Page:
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Biography of the Day

DUNCOMBE, CHARLES – Volume IX (1861-1870)

d. 1 Oct. 1867 at Hicksville, Calif.


Responsible Government

Sir John A. Macdonald

From the Red River Settlement to Manitoba (1812–70)

Sir Wilfrid Laurier

Sir George-Étienne Cartier


The Fenians

Women in the DCB/DBC

The Charlottetown and Quebec Conferences of 1864

Introductory Essays of the DCB/DBC

The Acadians

For Educators

The War of 1812 

Canada’s Wartime Prime Ministers

The First World War

The Right to Vote in Federal Elections

Source: Link



Eligibility Criteria 

20 September 1917

– Wives, widows, mothers, sisters, and daughters of members of the armed forces who were British subjects and met age, race, and residency qualifications

– British subjects in active military service

24 May 1918

British subjects, 21 years or older, who satisfied the criteria of property ownership in their province of residence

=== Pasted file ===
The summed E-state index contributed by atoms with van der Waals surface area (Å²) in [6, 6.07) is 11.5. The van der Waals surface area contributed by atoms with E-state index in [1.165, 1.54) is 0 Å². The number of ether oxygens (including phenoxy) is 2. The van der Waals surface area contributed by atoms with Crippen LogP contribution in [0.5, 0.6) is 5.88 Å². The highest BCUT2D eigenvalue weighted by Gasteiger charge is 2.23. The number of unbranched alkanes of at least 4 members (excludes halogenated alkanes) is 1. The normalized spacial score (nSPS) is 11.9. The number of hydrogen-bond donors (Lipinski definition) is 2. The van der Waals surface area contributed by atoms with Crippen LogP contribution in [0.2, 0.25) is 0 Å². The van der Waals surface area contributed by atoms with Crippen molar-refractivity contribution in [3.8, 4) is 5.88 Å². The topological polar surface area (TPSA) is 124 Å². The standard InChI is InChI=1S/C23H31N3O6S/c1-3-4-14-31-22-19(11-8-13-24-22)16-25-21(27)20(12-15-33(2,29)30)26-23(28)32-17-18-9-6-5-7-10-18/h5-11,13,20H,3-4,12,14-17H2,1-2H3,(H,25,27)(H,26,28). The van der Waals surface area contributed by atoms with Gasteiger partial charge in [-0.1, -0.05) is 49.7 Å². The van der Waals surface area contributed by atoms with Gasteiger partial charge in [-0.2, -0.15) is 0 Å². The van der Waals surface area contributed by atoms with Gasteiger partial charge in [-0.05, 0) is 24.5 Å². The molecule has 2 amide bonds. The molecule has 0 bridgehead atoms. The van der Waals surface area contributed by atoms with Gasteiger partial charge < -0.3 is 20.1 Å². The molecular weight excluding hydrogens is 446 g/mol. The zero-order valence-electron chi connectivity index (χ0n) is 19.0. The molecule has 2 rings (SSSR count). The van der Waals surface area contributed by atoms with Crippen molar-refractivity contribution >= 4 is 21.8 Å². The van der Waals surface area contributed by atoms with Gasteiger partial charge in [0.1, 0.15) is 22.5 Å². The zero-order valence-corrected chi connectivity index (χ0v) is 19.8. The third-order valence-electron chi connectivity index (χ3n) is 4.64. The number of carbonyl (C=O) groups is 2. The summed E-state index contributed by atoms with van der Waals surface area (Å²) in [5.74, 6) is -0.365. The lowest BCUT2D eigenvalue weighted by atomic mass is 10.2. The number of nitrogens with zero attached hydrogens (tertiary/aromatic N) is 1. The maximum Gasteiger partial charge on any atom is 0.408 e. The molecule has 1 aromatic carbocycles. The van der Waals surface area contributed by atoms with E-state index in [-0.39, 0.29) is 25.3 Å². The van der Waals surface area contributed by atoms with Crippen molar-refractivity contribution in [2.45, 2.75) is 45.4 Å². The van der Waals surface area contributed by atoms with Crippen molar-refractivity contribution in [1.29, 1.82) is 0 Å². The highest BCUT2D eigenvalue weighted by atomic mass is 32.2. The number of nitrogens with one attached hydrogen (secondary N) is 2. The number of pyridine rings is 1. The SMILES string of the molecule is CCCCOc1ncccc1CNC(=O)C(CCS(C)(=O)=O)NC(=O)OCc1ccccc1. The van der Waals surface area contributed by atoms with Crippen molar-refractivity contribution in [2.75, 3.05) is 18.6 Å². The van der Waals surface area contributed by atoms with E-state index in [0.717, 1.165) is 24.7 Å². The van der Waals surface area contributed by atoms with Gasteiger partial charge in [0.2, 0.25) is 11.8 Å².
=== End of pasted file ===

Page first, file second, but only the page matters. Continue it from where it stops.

1 July 1920

British subjects, 21 years or older


In the middle of the national debate on conscription in 1917, the government of Sir Robert Laird BORDEN (prime minister from 1911 to 1920) granted certain women the right to vote in federal elections. Less than a year later, his government extended the eligibility criteria for female suffrage:

The enfranchisement of women, partially granted in 1917 as a partisan political ploy, was extended [in 1918] to include all eligible females for the purposes of national elections.”


Suffragists such as Marie LACOSTE (Gérin-Lajoie) saw to it that women took advantage of the right at the earliest opportunity:

[In 1921], for the first time, Canadian women would be called to the polls. Understanding the importance of the moment, Marie organized various events to raise awareness, such as a ‘civics course’ for women at the Université de Montréal, where lecturers outlined the major principles of public action and gave practical explanations about the vote. This huge effort to inform, which also included a press campaign, produced concrete results: a great many women cast ballots without incident.”


To learn more about winning the right to vote in federal elections, we invite you to consult the following lists of biographies:

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